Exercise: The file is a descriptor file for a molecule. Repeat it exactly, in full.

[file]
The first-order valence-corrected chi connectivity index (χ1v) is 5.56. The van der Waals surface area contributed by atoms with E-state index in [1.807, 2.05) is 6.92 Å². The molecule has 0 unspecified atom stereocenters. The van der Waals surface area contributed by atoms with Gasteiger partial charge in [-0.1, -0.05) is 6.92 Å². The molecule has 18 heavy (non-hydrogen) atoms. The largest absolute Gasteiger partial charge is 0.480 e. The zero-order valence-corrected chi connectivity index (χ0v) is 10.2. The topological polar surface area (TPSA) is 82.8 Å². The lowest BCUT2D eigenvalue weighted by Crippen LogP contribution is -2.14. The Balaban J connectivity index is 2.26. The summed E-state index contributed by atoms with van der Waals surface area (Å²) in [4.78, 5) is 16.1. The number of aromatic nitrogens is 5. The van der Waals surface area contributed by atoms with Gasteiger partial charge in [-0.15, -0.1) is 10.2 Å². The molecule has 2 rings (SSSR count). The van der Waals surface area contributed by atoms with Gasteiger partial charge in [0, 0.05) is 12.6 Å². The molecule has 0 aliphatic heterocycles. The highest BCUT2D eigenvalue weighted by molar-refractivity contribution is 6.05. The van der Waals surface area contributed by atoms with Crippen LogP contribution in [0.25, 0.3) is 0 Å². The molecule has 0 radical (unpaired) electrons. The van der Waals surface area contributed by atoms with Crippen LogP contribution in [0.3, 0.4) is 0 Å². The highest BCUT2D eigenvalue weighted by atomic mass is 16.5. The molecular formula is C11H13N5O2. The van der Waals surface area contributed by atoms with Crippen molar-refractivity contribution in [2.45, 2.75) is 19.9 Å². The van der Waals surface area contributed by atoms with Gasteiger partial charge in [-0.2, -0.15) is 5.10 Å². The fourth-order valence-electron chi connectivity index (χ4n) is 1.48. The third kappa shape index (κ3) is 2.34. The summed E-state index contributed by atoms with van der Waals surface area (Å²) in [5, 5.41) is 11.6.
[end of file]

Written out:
The first-order valence-corrected chi connectivity index (χ1v) is 5.56. The van der Waals surface area contributed by atoms with E-state index in [1.807, 2.05) is 6.92 Å². The molecule has 0 unspecified atom stereocenters. The van der Waals surface area contributed by atoms with Gasteiger partial charge in [-0.1, -0.05) is 6.92 Å². The molecule has 18 heavy (non-hydrogen) atoms. The largest absolute Gasteiger partial charge is 0.480 e. The zero-order valence-corrected chi connectivity index (χ0v) is 10.2. The topological polar surface area (TPSA) is 82.8 Å². The lowest BCUT2D eigenvalue weighted by Crippen LogP contribution is -2.14. The Balaban J connectivity index is 2.26. The summed E-state index contributed by atoms with van der Waals surface area (Å²) in [4.78, 5) is 16.1. The number of aromatic nitrogens is 5. The van der Waals surface area contributed by atoms with Gasteiger partial charge in [-0.15, -0.1) is 10.2 Å². The molecule has 2 rings (SSSR count). The van der Waals surface area contributed by atoms with Gasteiger partial charge in [0, 0.05) is 12.6 Å². The molecule has 0 aliphatic heterocycles. The highest BCUT2D eigenvalue weighted by molar-refractivity contribution is 6.05. The van der Waals surface area contributed by atoms with Crippen LogP contribution in [0.25, 0.3) is 0 Å². The molecule has 0 radical (unpaired) electrons. The van der Waals surface area contributed by atoms with Crippen LogP contribution in [0.3, 0.4) is 0 Å². The highest BCUT2D eigenvalue weighted by atomic mass is 16.5. The molecular formula is C11H13N5O2. The van der Waals surface area contributed by atoms with Crippen molar-refractivity contribution in [2.45, 2.75) is 19.9 Å². The van der Waals surface area contributed by atoms with Gasteiger partial charge in [-0.2, -0.15) is 5.10 Å². The fourth-order valence-electron chi connectivity index (χ4n) is 1.48. The third kappa shape index (κ3) is 2.34. The summed E-state index contributed by atoms with van der Waals surface area (Å²) in [5, 5.41) is 11.6.